Eric L. Jensen, Department of Sociology, University of Idaho, Moscow, Idaho 83844-1110, USA
International Journal of Offender Therapy and Comparative Criminology, Vol. 44, No. 6, 692-713 (2000)
Controlling transnational corporations is problematic because of the absence of powerful international regulations and inconsistent national legislation. Transnational corporations that conduct business in several countries can therefore often engage in corporate behaviors that are illegal in one country but not in others. However, efforts to control these transnational corporations are undertaken in spite of such difficulties.
Transnational Corporations and Global Citizenship - HAZEL HENDERSON
American Behavioral Scientist, Vol. 43, No. 8, 1231-1261 (2000)
Abstract: Transnational corporations are major global actors, many larger than most nation states. The evolution of their organizational structures and of relevant national and international law is reviewed briefly.
Transnational Corporations, Competition and Monopoly - Rhys Jenkins, University of E. Anglia, Norwich.
Review of Radical Political Economics, Vol. 21, No. 4, 12-32 (1989)
The paper argues that much of the literature on the impact of Transnational Corporations on the Third World is located at the level of circulation. Making use of the recent critical literature on monopoly and competition, it is argued that surplus profits earned by Transnational Corporations in Third World countries are not primarily the result of market power, but derive from their ability to enter markets in which very favorable demand conditions exist and from their productivity advantages with respect to local firms.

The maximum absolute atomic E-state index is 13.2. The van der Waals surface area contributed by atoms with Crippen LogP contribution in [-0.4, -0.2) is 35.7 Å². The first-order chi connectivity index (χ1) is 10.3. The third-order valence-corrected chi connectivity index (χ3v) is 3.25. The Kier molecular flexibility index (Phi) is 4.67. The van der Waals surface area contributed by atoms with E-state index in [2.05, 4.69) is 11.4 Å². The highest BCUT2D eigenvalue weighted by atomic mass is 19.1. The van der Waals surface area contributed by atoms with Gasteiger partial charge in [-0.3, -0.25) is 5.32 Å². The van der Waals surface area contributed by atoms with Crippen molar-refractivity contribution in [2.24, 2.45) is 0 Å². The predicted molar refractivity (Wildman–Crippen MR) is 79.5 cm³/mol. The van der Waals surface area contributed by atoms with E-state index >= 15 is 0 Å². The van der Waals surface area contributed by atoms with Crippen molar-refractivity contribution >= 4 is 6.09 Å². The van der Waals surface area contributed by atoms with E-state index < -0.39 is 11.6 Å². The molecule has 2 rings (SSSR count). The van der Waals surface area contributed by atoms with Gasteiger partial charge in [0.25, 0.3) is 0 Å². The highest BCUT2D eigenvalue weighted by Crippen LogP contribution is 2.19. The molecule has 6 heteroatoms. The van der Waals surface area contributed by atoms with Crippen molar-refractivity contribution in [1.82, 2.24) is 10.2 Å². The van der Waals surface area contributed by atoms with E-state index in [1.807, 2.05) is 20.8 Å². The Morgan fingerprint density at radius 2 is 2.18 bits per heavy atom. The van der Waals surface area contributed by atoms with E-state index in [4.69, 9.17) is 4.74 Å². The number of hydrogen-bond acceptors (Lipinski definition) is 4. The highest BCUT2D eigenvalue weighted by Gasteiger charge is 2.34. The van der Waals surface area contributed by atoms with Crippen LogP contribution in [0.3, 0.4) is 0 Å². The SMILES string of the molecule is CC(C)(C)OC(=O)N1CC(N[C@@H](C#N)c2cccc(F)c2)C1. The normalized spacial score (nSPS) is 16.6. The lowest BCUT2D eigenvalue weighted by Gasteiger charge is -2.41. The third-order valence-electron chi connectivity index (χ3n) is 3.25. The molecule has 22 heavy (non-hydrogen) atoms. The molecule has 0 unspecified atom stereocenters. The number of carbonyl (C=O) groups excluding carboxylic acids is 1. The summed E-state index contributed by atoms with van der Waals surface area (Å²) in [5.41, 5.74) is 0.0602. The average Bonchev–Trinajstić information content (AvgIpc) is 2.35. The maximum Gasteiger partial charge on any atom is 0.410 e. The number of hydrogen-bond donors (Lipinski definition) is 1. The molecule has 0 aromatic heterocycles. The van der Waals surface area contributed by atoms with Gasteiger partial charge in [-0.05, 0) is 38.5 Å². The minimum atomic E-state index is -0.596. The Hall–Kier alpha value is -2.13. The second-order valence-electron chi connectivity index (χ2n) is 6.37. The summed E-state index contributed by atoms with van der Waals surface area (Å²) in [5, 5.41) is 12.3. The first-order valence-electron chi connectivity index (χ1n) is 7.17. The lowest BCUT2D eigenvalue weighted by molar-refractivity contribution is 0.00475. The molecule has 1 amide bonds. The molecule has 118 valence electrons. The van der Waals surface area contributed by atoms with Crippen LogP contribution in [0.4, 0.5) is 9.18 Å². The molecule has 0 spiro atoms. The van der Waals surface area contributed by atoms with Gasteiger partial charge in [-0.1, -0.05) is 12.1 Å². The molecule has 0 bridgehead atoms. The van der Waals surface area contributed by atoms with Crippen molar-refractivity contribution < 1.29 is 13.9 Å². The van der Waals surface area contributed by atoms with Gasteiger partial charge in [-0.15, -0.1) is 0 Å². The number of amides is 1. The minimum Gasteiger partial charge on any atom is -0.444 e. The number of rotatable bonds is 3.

A New Transnational Corporate Social Structure of Accumulation for Long-Wave Upswing in the World Economy? - Phillip Anthony OHara, Global Political Economy Research Unit, Curtin University of Technology, Perth, Australia
Review of Radical Political Economics, Vol. 36, No. 3, 328-335 (2004)
Abstract: This article examines whether a new transnational corporate social structure of accumulation (SSA) has emerged in the global economy to promote long-wave upswing. It explores the main tendencies of the transnational corporate system; three main engines of potential growth; and the evidence of profitability, accumulation, productivity, and growth. Then the dominant contradictions are surveyed. Overall, a new transnational corporate SSA does not seem to be operating, and long-wave upswing is not evident for the global corporate economy.